A riser fatigue monitoring strategy and implementation on a deepwater Gulf of Mexico Spar top tensioned riser is presented. The paper explains why a fatigue monitoring program is considered necessary to provide the operator with assurance of the riser system performance and integrity in service, the considerations that led to the selection of an appropriate monitoring system and describes in detail the standalone motion logger system adopted.
The principles and methods of measurements that permit the monitoring of motions at discrete locations on the riser are presented along with the methods of processing this data such that fatigue damage along the riser can be interpreted.
The paper describes how a standalone logger monitoring system has been successfully installed entirely using a ROV, eliminating the need to run the monitoring system during critical path riser installation activities.
A number of Spar floating platforms with top tensioned risers have been installed in the Gulf of Mexico in water depths up to 5,600ft. Top tensioned risers provide the production conduit from the seabed to the facility and allow workover activity on the well. The risers are subjected to dynamic fatigue loading from platform motions and ocean currents requiring a robust riser design with high quality components. A schematic of a top tensioned riser system for a Spar with a standalone logger monitoring system is shown in Figure 1.
Each top tensioned riser is fitted with tapered stress joints at areas of high bending moment, which are at the connection to the wellhead at the seabed and either side of the Spar keel. In addition, the conductor below the mud line and the upper riser in the hull structure can be highly loaded regions. These are critical locations that exhibit complex response having the lowest predicted fatigue life.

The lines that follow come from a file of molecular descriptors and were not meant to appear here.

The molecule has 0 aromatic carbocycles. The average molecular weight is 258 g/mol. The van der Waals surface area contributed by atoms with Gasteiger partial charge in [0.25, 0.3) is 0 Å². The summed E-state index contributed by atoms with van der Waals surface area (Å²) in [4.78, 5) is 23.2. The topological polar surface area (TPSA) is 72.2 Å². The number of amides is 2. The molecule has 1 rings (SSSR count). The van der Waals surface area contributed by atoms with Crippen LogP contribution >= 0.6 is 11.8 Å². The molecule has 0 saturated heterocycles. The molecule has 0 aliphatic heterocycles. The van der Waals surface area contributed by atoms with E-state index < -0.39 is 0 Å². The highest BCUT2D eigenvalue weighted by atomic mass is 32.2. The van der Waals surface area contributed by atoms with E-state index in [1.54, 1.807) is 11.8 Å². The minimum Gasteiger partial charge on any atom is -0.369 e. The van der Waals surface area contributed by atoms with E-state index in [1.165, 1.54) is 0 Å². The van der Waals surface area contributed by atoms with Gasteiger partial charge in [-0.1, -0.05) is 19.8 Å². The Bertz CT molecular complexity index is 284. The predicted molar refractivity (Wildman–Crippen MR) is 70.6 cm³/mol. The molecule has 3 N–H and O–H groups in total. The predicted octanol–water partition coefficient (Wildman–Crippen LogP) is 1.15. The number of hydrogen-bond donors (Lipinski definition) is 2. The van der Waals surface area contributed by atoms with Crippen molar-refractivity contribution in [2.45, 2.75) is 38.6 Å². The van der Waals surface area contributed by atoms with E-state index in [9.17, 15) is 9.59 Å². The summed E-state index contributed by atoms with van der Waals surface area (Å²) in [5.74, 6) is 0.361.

The uncertainties in riser fatigue life prediction come from various sources. The magnitude and persistence of environmental events such as loop currents and hurricanes may differ in service compared with those used in the riser design. The riser structural response to phenomena such as vortex induced vibrations (VIV) is complex, especially in deepwater where high multi-mode response is expected. It is recognized that the ability of current VIV analysis tools to predict the actual measured VIV response of a riser requires a re-adjustment of typical design input parameters such as the level of structural damping or lift coefficient . Further back analysis and calibration with full-scale riser measurements is required to better define input parameters and give confidence in predictions.
Consequently, monitoring the response of a riser around its critical fatigue locations allows fatigue damage rates and accumulation to be tracked. It also allows comparison between actual and predicted response for different operational conditions, allowing the long-term integrity of the riser to be confirmed and a project specific fatigue factor of safety to be calculated.
The main objectives of the monitoring program implemented on a deepwater Spar top tensioned riser in the Gulf of Mexico are to provide a means of measuring the following: